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Bullying drives 600 kids to sue their school bosses; PLAYGROUND HELL LEADS TO COURT STAMPEDE.


HUNDREDS of children across Wales are suing education authorities for failing to protect them from bullies, a solicitor claimed yesterday.

Mike Charles says up to 600 children are taking legal action - and almost every Welsh local education authority (LEA) has cases pending against it.

Many cases involve claims of horrific brutality, while others concentrate on alleged verbal cruelty.

In one case, a girl of six tried to kill herself to escape bullying.

In another, a boy of five was sent home by teachers after his ear was almost ripped off in an attack.

Mr Charles, of Cardiff-based law firm Sinclairs, is involved in more than 100 lawsuits in which the families of children are suing LEAs.

He said: "I have a massive case load and most are against local education authorities.

"I don't encourage families to litigate and actually think the explosion of cases creates a very unhealthy culture in our society.

"But it is a major issue and the cases are legitimate and shocking."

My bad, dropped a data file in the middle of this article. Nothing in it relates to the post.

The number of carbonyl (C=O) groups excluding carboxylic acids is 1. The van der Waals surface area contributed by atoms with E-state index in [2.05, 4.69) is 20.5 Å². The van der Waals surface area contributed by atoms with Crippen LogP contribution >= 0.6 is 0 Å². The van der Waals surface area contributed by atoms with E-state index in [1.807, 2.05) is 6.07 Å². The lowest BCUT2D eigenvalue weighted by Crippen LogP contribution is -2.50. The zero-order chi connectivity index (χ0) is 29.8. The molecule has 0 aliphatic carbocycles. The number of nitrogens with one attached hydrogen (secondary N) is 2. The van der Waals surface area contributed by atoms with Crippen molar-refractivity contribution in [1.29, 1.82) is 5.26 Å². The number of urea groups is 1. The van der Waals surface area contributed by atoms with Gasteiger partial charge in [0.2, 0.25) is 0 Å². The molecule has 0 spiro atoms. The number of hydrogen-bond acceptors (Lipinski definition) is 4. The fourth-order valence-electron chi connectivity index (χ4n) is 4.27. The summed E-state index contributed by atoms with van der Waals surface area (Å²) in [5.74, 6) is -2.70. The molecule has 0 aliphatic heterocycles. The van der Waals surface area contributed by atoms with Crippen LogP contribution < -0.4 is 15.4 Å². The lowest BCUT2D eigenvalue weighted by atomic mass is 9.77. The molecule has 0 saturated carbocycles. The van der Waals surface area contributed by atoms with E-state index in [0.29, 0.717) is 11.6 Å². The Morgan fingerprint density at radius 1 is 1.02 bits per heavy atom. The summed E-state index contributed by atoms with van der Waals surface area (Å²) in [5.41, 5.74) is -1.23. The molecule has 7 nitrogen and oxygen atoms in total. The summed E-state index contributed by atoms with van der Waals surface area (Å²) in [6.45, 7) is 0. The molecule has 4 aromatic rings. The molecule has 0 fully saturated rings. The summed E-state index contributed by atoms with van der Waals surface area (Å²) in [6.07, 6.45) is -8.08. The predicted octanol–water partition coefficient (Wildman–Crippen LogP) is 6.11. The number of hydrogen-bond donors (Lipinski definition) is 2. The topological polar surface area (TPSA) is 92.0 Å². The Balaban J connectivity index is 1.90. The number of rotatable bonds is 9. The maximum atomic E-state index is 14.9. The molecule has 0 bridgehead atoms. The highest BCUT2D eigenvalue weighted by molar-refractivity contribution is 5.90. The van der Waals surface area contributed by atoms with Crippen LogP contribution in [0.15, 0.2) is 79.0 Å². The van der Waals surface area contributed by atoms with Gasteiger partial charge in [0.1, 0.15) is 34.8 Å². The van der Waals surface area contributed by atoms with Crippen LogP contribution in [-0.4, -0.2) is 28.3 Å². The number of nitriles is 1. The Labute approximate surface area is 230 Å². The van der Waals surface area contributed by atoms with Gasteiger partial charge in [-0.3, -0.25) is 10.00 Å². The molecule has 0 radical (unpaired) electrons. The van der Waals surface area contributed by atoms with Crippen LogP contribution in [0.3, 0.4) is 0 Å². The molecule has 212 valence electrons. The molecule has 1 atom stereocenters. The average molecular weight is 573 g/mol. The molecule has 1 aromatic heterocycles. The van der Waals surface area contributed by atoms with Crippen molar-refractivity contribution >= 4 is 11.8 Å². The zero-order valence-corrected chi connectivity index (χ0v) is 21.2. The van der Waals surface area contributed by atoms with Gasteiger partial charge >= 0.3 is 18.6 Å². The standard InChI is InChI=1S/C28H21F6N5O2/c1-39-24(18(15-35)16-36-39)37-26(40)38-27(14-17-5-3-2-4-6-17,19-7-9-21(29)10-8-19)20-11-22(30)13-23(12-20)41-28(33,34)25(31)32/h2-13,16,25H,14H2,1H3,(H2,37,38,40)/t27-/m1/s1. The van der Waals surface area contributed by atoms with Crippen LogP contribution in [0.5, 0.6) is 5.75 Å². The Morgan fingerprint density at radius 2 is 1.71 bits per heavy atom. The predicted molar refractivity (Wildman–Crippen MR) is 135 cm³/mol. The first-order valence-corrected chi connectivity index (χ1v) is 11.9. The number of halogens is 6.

Mr Charles said his is one of three law firms in Wales dealing with most of the country's bullying cases.

He said: "I would say that between us we have in the region of 500 to 600 cases where bullying is the main issue.

"Schools in the past have always worked on the basis that the law ends at their school gates.

"But the law applies to each and every one of us.

"The vast majority of our clients are not after compensation but want school bullying sorted out.

"I have dealt with some very nasty cases, but the ones that really anger me are when disabled children are bullied. I have had to deal with a number of those."

During the next month Mr Charles will issue a damages claim for pounds 25,000 against an LEA over a case involving a girl of six who tried to commit suicide after being victimised by other children.

He said: "She kept saying she wanted to die. How can that be allowed to happen?" All schools in the UK are now supposed to have anti-bullying policies.

But ministers admit not all are implementing them.

Now education chiefs are facing a multi-million pound compensation bill from pupils. David Hart, general secretary of the National Association of Head Teachers warned that schools were playing a dangerous game if they failed to take bullying seriously. He said: "If a school takes no or inadequate action against bullying, then they are extremely vulnerable.

"The LEA may face substantial damages and their reputation could be badly hit."
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Copyright 2003 Gale, Cengage Learning. All rights reserved.

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Publication:The Mirror (London, England)
Date:Jun 25, 2003
Previous Article:Mummy I wish I was dead so I won't suffer any more; BULLIED NINE-YEAR-OLD'S HEARTBREAK DIARY.

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